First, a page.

Thursday, October 04, 2007

Videojournalism Interview : Next Generation multimedia journalists

Guest hosting today Charlotte Bailey who is one of the chosen 10 recruited by the Daily Telegraph's multimedia training scheme.

The program aims to equip this cohort with all the modern skills of multiamedia including videojournalism.

So Charlotte how do you feel doing this?

Charoltte: I feel pretty challenged by the whole experience to be honest. A year ago I would not only have questioned the need for this training but I would have wondered what it was all about in the first place. This is an area which is completely new to all of us.

David: So what have your colleagues been saying?

Charlotte:They've been surprised at how quickly they've taken to it - both practically and also in the sense that I think we've all be surprised at how much we've enjoyed this. We are all, at the end of the day, writers, but this is refreshing for us.

David:When you went for the interview at The Telegraph that must have been tough. What was going through your mind? When did you find out you'd be choseen from how many?

Charlotte:I had spent two years or more gathering work experience. I hadn't done a journalism course and so I suppose I got here via a route which is not that common these days.

I had worked with a lot of old-style journalists during periods of work experience and they had all taught me some great basic skills leading me to follow more practical routes of learning my trade.

Then when this job came up, I saw it as a chance to get some theoretical training and to finally make a move forwards into something more concrete than just regional work placements.

I filled in the application form, and as they all say, did not think any more of it.

I got a call from my dad saying I had got an interview and I have to say it took about a month for the whole thing to sink in.

We had been chosen from 700 and 32 were interviewed.

David: Cool, the chosen few - that must feel good.

Now you don't have to make me blush or anything or if you want, I have thick skin, but how did you find some of the things we shared...?

She's having to think about this.. that's a good tghing shes says. :-(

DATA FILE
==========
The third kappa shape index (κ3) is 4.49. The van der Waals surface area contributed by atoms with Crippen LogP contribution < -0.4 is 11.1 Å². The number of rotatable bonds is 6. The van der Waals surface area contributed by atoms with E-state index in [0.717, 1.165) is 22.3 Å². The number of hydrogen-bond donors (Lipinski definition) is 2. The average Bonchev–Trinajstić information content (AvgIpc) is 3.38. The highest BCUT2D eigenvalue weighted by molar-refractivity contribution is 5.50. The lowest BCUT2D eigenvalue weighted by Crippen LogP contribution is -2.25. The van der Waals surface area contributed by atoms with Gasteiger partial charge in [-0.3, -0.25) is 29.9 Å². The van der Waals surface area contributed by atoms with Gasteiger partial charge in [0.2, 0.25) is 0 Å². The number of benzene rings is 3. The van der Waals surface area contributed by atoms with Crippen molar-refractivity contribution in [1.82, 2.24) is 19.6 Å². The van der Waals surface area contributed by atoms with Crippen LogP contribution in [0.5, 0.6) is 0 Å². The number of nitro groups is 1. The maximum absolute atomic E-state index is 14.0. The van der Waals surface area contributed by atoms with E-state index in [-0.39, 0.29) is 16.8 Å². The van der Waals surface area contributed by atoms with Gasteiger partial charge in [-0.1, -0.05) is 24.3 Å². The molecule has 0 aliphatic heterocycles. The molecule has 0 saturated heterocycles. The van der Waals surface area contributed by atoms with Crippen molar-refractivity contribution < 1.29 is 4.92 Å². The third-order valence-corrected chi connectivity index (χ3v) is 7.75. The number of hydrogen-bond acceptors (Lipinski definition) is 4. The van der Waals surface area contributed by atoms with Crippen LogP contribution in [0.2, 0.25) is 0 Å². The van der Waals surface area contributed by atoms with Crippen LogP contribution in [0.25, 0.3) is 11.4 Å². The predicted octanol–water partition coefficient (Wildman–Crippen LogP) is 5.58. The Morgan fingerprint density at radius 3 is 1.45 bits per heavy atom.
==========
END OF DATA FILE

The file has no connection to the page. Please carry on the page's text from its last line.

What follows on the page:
Charlotte:This has taken a bit of thought and I surpised myself with my hesitiation to be honest because I have had a lot of thoughts going around my head today about what videojournalism is and how i'll fit into it and I suppose this was the problem at first - I didnt know where I fitted in.

But at the end of the day it became clear that this wasn't the question at all, that there was no need to make efforts to fit in around a pre-formed structure but that we create that structure for ourselves.

This form of journalism not only allows us to inject our own ideas onto a piece but allows us to form a piece as near to how we envisage it on our minds as possible and being able to convey our mind's eye to other people is an incredible force.

David:So to any student or professional reading this, any advice on the multimedia and vj front? You know any pearls or slivers of wisdom?

Charlotte: Well, being the conscientious student that I am I would sum it all up in one simple ratio - 3:6:9.

we're both laughing

No, but seriously, without brazenly flaunting my new-found techy speak, I would advise that we don't shut out this form of media before we've given it a go.

Talk about it, have a look on some of the news websites and just become aware that this is already a big part of journalism.

David concludes: Everybody had a voice.. thanks Charlotte.. now time to go back and tidy this up and post. Getting late here. BFN

Charlotte: Thanks and I'm going to have to get away now too and rest up - if I'm going to be a VJ pro by the end of tomorrow..

Tony's come into the room. He's the head of training at Press Asociation. Anything to say Tony?

Tony: It's great to see lots of smiliing faces walking out of a training room at the end of an 8 hour day and to see people reluctant to go home.

Ok that's it . . .

Original post before David rudely interupted:
Having spent most of our first day's training kneeling in fields, sprawling across pavements, and generally behaving more like the SAS than Lois Lane and Clark Kent, I find that my original thoughts as to what journalism was all about are beginning to show some cracks...

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